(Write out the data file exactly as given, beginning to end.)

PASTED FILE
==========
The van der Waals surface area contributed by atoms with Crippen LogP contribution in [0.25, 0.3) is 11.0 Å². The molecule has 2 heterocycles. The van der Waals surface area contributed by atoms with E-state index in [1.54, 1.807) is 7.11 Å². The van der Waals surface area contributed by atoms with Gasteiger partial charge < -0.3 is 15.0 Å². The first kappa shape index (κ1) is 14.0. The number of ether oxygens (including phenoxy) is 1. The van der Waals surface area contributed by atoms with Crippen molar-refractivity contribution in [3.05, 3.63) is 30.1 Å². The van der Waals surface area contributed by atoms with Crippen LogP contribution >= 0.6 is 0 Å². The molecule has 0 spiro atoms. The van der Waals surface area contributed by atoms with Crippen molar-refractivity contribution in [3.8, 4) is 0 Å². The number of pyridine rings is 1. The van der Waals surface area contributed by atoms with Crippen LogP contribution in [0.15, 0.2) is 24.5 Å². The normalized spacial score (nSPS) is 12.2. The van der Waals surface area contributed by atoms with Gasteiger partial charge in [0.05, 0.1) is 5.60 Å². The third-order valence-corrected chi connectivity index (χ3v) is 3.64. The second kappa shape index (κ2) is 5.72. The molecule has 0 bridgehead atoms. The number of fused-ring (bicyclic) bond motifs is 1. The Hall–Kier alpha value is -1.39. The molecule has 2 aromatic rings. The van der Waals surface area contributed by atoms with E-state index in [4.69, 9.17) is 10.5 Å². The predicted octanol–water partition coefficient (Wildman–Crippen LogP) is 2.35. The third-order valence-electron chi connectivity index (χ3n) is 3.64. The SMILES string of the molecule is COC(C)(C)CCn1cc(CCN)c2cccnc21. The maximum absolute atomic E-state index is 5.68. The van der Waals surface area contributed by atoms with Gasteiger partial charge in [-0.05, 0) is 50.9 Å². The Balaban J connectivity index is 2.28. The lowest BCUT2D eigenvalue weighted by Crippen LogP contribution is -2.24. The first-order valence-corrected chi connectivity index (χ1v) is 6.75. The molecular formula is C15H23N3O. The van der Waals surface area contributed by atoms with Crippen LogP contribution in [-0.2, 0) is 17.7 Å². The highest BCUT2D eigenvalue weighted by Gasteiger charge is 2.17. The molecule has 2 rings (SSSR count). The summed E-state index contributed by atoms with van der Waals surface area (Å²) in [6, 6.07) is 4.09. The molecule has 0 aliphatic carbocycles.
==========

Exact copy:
The van der Waals surface area contributed by atoms with Crippen LogP contribution in [0.25, 0.3) is 11.0 Å². The molecule has 2 heterocycles. The van der Waals surface area contributed by atoms with E-state index in [1.54, 1.807) is 7.11 Å². The van der Waals surface area contributed by atoms with Gasteiger partial charge < -0.3 is 15.0 Å². The first kappa shape index (κ1) is 14.0. The number of ether oxygens (including phenoxy) is 1. The van der Waals surface area contributed by atoms with Crippen molar-refractivity contribution in [3.05, 3.63) is 30.1 Å². The van der Waals surface area contributed by atoms with Crippen LogP contribution >= 0.6 is 0 Å². The molecule has 0 spiro atoms. The van der Waals surface area contributed by atoms with Crippen molar-refractivity contribution in [3.8, 4) is 0 Å². The number of pyridine rings is 1. The van der Waals surface area contributed by atoms with Crippen LogP contribution in [0.15, 0.2) is 24.5 Å². The normalized spacial score (nSPS) is 12.2. The van der Waals surface area contributed by atoms with Gasteiger partial charge in [0.05, 0.1) is 5.60 Å². The third-order valence-corrected chi connectivity index (χ3v) is 3.64. The second kappa shape index (κ2) is 5.72. The molecule has 0 bridgehead atoms. The number of fused-ring (bicyclic) bond motifs is 1. The Hall–Kier alpha value is -1.39. The molecule has 2 aromatic rings. The van der Waals surface area contributed by atoms with E-state index in [4.69, 9.17) is 10.5 Å². The predicted octanol–water partition coefficient (Wildman–Crippen LogP) is 2.35. The third-order valence-electron chi connectivity index (χ3n) is 3.64. The SMILES string of the molecule is COC(C)(C)CCn1cc(CCN)c2cccnc21. The maximum absolute atomic E-state index is 5.68. The van der Waals surface area contributed by atoms with Gasteiger partial charge in [-0.05, 0) is 50.9 Å². The Balaban J connectivity index is 2.28. The lowest BCUT2D eigenvalue weighted by Crippen LogP contribution is -2.24. The first-order valence-corrected chi connectivity index (χ1v) is 6.75. The molecular formula is C15H23N3O. The van der Waals surface area contributed by atoms with Crippen LogP contribution in [-0.2, 0) is 17.7 Å². The highest BCUT2D eigenvalue weighted by Gasteiger charge is 2.17. The molecule has 2 rings (SSSR count). The summed E-state index contributed by atoms with van der Waals surface area (Å²) in [6, 6.07) is 4.09. The molecule has 0 aliphatic carbocycles.